Many instrument systems don’t have such advanced features—if that’s the case for your system then ensure you’ve done the basics well and use the following to understand when your instruments might not be telling you the whole truth.
Advanced boatspeed calibration: The calibration value you have is for an upright boat, motoring along a measured mile at around 6 to 8 knots. It’s a good starting point, but as soon as the boat heels and the speed increases, it becomes less valid. There are three main factors at play here: First, if your speed sensor is not installed on the centerline of the boat, it will always read differently tack-to-tack. This is due to a difference in water flow angle over the sensor tack-to-tack and applies to both paddlewheels and ultrasonic sensors.
Secondly, as the heel angle increases, the boatspeed reading usually increases. Again, this is due to the change in water flow over the hull surface and applies to all sensors.
Finally, the physical characteristics of the speed sensor can cause calibration issues. Paddlewheel sensors are inherently non-linear due to the fact they measure water flow so close to the boat. At higher boatspeeds the paddlewheel tends to over-read, relative to the initial calibration, due to its mechanical nature and changes in the hull-boundary layer.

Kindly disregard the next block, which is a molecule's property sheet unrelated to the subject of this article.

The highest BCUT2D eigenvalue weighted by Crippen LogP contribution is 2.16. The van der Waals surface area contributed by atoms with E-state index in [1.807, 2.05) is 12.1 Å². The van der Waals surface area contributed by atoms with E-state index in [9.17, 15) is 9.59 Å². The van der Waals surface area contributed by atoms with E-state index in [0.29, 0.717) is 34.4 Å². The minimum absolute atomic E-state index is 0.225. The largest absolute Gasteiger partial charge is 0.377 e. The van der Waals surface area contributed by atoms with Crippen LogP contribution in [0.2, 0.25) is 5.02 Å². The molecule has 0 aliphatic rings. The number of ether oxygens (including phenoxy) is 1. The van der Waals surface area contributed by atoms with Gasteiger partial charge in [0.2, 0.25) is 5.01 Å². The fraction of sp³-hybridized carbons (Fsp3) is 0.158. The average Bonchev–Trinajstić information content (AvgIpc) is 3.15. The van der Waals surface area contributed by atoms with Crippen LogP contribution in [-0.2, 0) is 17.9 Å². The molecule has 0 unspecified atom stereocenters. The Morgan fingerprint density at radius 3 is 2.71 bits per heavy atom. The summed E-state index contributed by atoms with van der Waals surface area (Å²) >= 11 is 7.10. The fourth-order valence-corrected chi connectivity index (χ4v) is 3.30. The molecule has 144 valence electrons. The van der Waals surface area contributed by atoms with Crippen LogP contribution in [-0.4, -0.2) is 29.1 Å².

Some of the higher-end instrument systems have tables that allow you to apply corrections for the non-linear nature of the sensor and the effects of heeling on boatspeed. They also have a tack offset function, which allows the user with an off-centerline sensor to establish the tack that reads correctly and apply a correction to the other tack.
As with basic boatspeed calibration, the ideal conditions for advanced calibration of boatspeed are flat, non-tidal waters, which allow for an easy comparison between boatspeed and speed over ground. However, this is not always the case, and only time and experience will allow you to understand the tidal component and when you can and cannot compare boatspeed to your speed over the ground. Finding the ideal conditions is often tricky, but perseverance will pay off.